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Brazil’s largest gang is enticing recruits with a monthly discount and big-brother program

Residents walk past Brazilian soldiers during an operation against drug dealers in Rio de Janeiro on July 26, 2018. (Pilar Olivares/Reuters)

SAO PAULO — In an attempt to recruit more members, Brazil’s largest gang is taking a page from after-school programs and soccer teams. The Primeiro Comando da Capital cartel, or PCC, which boasts about 30,000 members across the country, has created a big-brother program and waived a $250 monthly membership fee. The gang hopes to recruit 30 new members a day to wage a “war” on rival gangs.

Bloodthirsty and ruthless, the PCC has rapidly branched out from its base in Sao Paulo to other Brazilian states, angering rival gangs, which have seen their membership numbers fall. Infamously business-savvy, the group has turned to innovative marketing techniques to shore up its numbers as gang tensions reach a boiling point. The group's new “adopt a brother” campaign, for example, urges members to invite at least one friend to join the organization.

Sao Paulo police learned about the recruiting techniques through a wiretap as part of an investigation of the PCC. The probe offers a rare look into the secretive group, which controls Brazil’s cocaine market and many of its prisons. In one wiretapped conversation, PCC members said they are concerned that they don’t have the numbers to challenge local gangs in remote states. “How are we going to fight a war against them?” asked one, identified as Gilmar. “We can’t, it’s not yet time.”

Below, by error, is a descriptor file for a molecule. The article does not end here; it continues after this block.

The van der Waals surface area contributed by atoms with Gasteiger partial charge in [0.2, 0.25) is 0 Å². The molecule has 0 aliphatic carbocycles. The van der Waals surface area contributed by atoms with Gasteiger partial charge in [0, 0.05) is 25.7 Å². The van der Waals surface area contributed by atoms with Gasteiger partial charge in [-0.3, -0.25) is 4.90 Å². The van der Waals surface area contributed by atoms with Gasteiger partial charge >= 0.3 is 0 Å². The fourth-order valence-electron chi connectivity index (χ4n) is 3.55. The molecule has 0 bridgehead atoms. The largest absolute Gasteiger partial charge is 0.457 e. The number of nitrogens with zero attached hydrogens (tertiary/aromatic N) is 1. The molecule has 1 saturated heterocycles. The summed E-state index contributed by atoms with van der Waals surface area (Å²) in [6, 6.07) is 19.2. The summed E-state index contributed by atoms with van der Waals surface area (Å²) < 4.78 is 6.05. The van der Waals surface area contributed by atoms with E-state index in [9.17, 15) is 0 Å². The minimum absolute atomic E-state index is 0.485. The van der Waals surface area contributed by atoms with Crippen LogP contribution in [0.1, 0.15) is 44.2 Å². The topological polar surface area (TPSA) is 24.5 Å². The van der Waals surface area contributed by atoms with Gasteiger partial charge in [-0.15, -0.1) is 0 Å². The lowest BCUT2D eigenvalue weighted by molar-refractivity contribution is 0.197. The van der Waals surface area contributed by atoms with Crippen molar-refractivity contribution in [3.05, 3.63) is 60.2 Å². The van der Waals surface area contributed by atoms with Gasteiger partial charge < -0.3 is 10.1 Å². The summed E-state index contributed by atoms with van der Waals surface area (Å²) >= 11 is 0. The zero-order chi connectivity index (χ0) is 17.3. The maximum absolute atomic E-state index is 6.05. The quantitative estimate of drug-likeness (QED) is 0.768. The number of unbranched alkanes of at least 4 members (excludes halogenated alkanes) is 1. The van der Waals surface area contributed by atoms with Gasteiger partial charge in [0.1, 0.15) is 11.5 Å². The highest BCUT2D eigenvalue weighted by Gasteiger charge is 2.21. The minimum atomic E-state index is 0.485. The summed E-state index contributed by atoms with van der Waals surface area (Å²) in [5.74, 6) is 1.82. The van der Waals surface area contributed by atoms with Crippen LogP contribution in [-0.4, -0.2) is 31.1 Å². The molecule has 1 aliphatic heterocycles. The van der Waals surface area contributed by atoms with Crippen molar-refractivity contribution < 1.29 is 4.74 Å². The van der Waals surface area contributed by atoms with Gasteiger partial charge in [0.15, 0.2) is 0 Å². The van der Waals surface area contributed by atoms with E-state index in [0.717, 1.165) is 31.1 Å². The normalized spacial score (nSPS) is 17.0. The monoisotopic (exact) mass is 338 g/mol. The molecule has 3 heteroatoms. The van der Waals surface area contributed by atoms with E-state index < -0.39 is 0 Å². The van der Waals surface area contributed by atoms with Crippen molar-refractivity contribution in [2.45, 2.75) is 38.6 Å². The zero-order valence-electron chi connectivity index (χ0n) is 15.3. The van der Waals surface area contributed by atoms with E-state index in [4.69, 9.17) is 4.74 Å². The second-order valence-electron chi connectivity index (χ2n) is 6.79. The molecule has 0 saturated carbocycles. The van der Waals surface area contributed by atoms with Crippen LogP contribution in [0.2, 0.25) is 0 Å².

No matter the gang's concern about numbers, the PCC has been responsible for what police call a “true genocide” of its rivals and its own straying members in Brazil over the past decade. Police estimate that the group killed more than 400 people in the latter half of 2017 alone. According to police, the group’s leaders ordered that all murders be photographed or recorded.

“The tendency is for them to expand because they are the biggest and the strongest, so where they don’t swallow up medium and smaller factions, they will eliminate them,” said Márcio Sérgio Christino, a Brazilian prosecutor who wrote a book about the PCC.

The PCC was founded in the early 1990s in a Sao Paulo jail by prisoners looking for better treatment. A fifth of its members still operate out of prisons throughout the country.

As Brazil’s inmate population grew over the past two decades, so did the gang. It is now the country’s largest criminal organization, with outposts in Paraguay and Bolivia and links to cartels across the continent. As it prepares to venture deeper into enemy territory, the group is creating a veritable army. Police suspect the PCC is preparing to raid courthouses where guns confiscated by police are stored, according to investigation documents obtained by the local newspaper Folha de Sao Paulo.

The PCC’s expansion has contributed to an uptick in crime across the country. Much of the violence has occurred in Rio de Janeiro, where homicides reached an eight-year high of 6,731 in 2017, according to government figures. Brazil’s stagnant economy has made matters worse, drying up police budgets in violent corners of the country.

Confronting the group head-on can be bloody. In May 2006, after police cracked down on PCC leaders in prison and placed them in solitary confinement, the group ordered mass uprisings in 70 jails. Forty police officers and prison guards were killed. Members also started riots across Sao Paulo and set fire to nearly 100 buses in the largest attack on security forces in Brazil's history.

But ignoring the PCC’s rise may prove even more costly.

“It’s expensive, yes. But if you don’t spend on this, what is your choice?” Christino asked. “To deliver the country to narcotraffickers? We are giving up our sovereignty.”

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